Mercedes G-class facelift (2012) first pictures | CAR Magazine

Mercedes G-class facelift (2012) first pictures

Published: 11 April 2012 Updated: 26 January 2015

As old as the hills it rumbles over, the Mercedes G-class has been treated to yet another series of design tweaks and drivetrain updates to keep the boxy favourite fresh.

The Merc G-class still looks largely like an military-spec off-roader to me. What’s new?

The usual garnish is added to the G’s utilitarian design, maintaining the character without fixing what ain’t broke. LED daytime running lights and new door mirrors feature on all G-classes, and AMG versions (yes, go-faster models do exist!) are treated to a bespoke grille and front bumper with englarged air intakes.

Red brake callipers hiding behind 20-inch wheels pack even more punch into the AMG’s visual arsenal.

On the inside, the G-Class has completed its transition from military-spec transport to a full luxury vehicle. New colour displays in the centre console and between the freshened dials provide access to the G-class’s wealth of infotainment features, via the familiar Mercedes Comand system.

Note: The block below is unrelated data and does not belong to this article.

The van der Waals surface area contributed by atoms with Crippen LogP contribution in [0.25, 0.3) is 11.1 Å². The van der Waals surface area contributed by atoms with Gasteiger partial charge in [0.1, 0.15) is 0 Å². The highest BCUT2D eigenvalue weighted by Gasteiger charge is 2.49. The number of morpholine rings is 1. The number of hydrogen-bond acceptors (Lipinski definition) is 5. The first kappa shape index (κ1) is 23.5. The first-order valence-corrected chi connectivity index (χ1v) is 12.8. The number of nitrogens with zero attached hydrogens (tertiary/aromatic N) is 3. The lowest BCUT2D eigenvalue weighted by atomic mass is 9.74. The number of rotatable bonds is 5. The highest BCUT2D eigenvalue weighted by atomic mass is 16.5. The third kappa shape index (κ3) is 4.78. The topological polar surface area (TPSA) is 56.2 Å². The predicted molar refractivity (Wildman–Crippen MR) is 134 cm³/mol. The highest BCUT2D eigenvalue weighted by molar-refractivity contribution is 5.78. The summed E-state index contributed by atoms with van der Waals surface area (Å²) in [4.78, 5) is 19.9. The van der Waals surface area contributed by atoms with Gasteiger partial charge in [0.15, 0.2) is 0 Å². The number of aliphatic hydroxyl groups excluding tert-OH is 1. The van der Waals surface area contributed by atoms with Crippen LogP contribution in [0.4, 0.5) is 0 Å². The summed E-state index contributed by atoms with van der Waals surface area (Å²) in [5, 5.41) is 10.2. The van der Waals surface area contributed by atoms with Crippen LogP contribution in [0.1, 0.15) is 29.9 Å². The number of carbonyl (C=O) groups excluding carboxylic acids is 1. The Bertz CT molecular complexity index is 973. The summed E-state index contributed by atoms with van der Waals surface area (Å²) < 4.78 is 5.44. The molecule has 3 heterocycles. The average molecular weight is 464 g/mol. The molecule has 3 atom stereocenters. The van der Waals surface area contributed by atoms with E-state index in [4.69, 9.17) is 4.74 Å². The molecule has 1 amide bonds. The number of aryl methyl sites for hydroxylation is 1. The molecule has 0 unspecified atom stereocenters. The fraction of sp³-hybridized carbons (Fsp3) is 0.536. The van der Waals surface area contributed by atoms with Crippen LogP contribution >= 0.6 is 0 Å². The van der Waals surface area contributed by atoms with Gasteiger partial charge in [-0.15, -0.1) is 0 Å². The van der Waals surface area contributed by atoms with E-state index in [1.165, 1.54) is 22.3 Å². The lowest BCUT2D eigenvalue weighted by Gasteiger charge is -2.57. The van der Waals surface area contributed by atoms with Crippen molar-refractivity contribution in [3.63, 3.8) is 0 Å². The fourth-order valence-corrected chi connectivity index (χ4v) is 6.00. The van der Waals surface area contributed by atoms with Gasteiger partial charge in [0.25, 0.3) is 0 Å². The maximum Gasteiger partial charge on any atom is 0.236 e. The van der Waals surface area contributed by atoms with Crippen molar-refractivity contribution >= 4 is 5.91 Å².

Any highlights under the G-class’s newly bejewelled skin?

We’re now being treated to a two-model G-class range in the UK, and both receive the inside-and-out makeover. The familiar G350 BlueTec remains, with its 208bhp/398lb ft V6 diesel motor and updated seven-speed automatic transmission that’s good for 25.2 mpg. 

For those who wish to make life even harder for those barn door aerodynamics, there’s now a 536bhp, 560lb ft G63 AMG, featuring the new 5.5-litre bi-turbo V8 currently doing sterling service in AMG’s hotted-up saloons.

In an effort to bring even the maddest G-class into the 21st century, stop/start capability helps towards a claimed 20.4mpg.

So, it’s as esoteric as ever then?

Yup. G-class buyers aren’t looking for a convetional SUV – they likely own several already, and Mercedes will cater for more conventional tastes with the new ML and facelifted GL.

Despite its undeniable talents, the G-class will remain a leftfield (and likely very expensive) choice when it reaches the UK in autumn 2012.

By Ollie Kew

Former road tester and staff writer of this parish